PALM BEACH, Fla. — The sun shone brightly at the National Association of Chain Drug Stores Annual Meeting this week, as the industry did its best to chase away the proverbial storm clouds that for some marked the first part of 2008.
A number of consumer product firms, plagued by sky-high oil prices and financially strapped consumers, felt the pinch of a downward economy in the first quarter. Beauty sales in particular took a hit. After growing 4.4 percent from 2005 to 2006 and 3.5 percent from 2006 to 2007, sales inched up only 1.5 percent for the 52-week period ended April 19, 2008, according to ACNielsen data (excluding Wal-Mart). The bigger picture is painted with units dropping 2 percent. And, several manufacturing companies in attendance, including Kao Corp. and L'Oréal, had just reported weaker than usual quarterly results.
But, firms at the bustling Annual Meeting — held here at The Breakers Saturday through Wednesday — had put most of the doom and gloom behind them, choosing instead to get to work on ensuring a productive second half.
"The big plans are to restore growth to the beauty category," said Carol Hamilton, president of L'Oréal Paris, a division of L'Oréal USA Inc. She noted that the mass market represents only 47 percent of the total beauty category and that the brand's aim is to steadily up that percentage and expand the mass market by enticing the cost-conscious to shift their buying from department stores to mass retail chains.
"Everybody is channel surfing," said Hamilton, adding that with "economic pressures" weighing on consumers, the division is positioned to grab newly value-focused consumers.
She anticipates that the benefits of L'Oréal's latest innovations, such as an Infallible Never Fail Lip Gloss, which lasts six hours, will appeal to department store customers just as much as mass shoppers. "We want to make sure our messages are really powerful," she said.
Steven C. Anderson, president and chief executive officer of NACDS, said the time is right for drugstores to use their natural tie-in with health to help shoppers discover the link between beauty and wellness. "The front-end is so important to drugstores, and cosmetics is the anchor of that. I really think there is great potential for us to merge health with beauty," he added.Mass retailers are doing their part to encourage consumers to defect from department stores in favor of their value-laden doors. For instance, items from venerable prestige brands — including the Estée Lauder Cos. Inc.'s Origins, Clarins and L'Oréal's Kiehl's line — were recently spotted in a number of Target doors in a display called Professional Skin Care. Industry sources said that Target Corp. is testing the display — positioned alongside Procter & Gamble Co.'s Olay lines — in roughly 300 doors. Target declined to comment on the presence of luxury brands, and each of the brands included in the set said they did not have a direct relationship with the mass retailer.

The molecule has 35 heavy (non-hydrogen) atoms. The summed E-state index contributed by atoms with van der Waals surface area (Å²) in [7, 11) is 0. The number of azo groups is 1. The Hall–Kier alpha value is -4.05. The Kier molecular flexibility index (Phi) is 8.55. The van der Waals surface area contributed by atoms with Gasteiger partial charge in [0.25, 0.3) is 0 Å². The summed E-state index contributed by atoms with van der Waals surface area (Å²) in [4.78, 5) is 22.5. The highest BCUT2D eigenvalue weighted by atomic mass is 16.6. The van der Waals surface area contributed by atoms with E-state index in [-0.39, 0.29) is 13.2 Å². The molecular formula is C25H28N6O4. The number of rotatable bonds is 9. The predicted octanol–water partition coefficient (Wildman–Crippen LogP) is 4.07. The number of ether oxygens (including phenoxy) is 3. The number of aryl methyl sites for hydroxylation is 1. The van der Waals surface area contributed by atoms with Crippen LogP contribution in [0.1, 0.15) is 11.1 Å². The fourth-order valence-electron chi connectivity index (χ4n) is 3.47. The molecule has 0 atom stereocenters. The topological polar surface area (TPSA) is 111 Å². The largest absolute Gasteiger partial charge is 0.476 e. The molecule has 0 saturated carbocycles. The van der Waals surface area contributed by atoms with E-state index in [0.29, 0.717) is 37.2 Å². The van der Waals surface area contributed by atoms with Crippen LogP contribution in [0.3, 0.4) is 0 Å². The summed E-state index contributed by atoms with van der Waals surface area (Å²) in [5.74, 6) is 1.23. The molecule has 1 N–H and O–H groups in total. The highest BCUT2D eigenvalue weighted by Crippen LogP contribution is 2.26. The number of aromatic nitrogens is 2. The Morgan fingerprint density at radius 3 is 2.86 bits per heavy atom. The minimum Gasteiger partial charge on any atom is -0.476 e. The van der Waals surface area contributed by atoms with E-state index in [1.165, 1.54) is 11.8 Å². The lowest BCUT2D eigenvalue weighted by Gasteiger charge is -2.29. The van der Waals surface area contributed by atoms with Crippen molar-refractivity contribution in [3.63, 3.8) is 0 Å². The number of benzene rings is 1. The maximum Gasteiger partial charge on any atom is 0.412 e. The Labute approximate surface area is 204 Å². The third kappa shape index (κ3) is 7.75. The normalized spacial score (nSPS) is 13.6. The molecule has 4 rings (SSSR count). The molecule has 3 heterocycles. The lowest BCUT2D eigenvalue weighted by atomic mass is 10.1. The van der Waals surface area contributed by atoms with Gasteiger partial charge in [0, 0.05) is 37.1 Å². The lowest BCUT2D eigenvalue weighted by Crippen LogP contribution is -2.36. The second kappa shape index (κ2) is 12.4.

CVS Pharmacy, which has put more of an emphasis on beauty with its year-old Reinventing Beauty marketing and merchandising program, reported that it's pleased with the results that the campaign has produced. Cheryl Mahoney, vice president of merchandising for beauty care, said CVS plans to continue to evolve its beauty offering and find innovative ways to reinvent beauty for customers. It's in-store beauty magazine, published by Beauty Handbook, reflects the change, and is now called "Reinventing Beauty."
Ulta Salon, Cosmetics & Fragrance Inc. participated in the meeting for the first time on the advice of Barbara Zamudio, the chain's vice president of mass merchandising. Ulta's president and chief executive officer, Lyn Kirby, was also on hand to meet with top mass market beauty firms.
At the show, there was an emphasis on health, skin and green products. "We are seeing a lot of products for very deep wrinkles," said one executive from a major drugstore chain. "And also green initiatives that are quality items — not just a natural label slapped on them."
Coty Inc. officially introduced to retail executives its broadened beauty portfolio, which now includes Del Laboratories' Sally Hansen, the budget color line NYC New York Color and La Cross implements. On Saturday, Coty outlined its plans to integrate the Del Labs brand, which strengthens the position of Coty — known largely for its fragrance business — in mass market cosmetics. To that end, in April Coty began rolling out Sally Hansen Natural Beauty, a cosmetics line created in collaboration with the resident makeup artist Carmindy of TLC's "What Not to Wear." From the 140 stockkeeping-unit line, the Luminizing Face Primer, which is designed to smooth and refine skin texture while hiding pores and fine lines, and Your Skin Foundation, are proving to be brisk sellers, said a Sally Hansen spokeswoman.In March, Coty's chief executive officer, Bernd Beetz, said the company plans to fully integrate the Del Labs business over the next 12 to 18 months. He added that Harvey Alstodt, president of Del Cosmetics, and his team will continue to run the Del Cosmetics business. Industry sources who attended NACDS Annual this week said Coty plans to trim about 120 jobs from the acquired Del Labs business.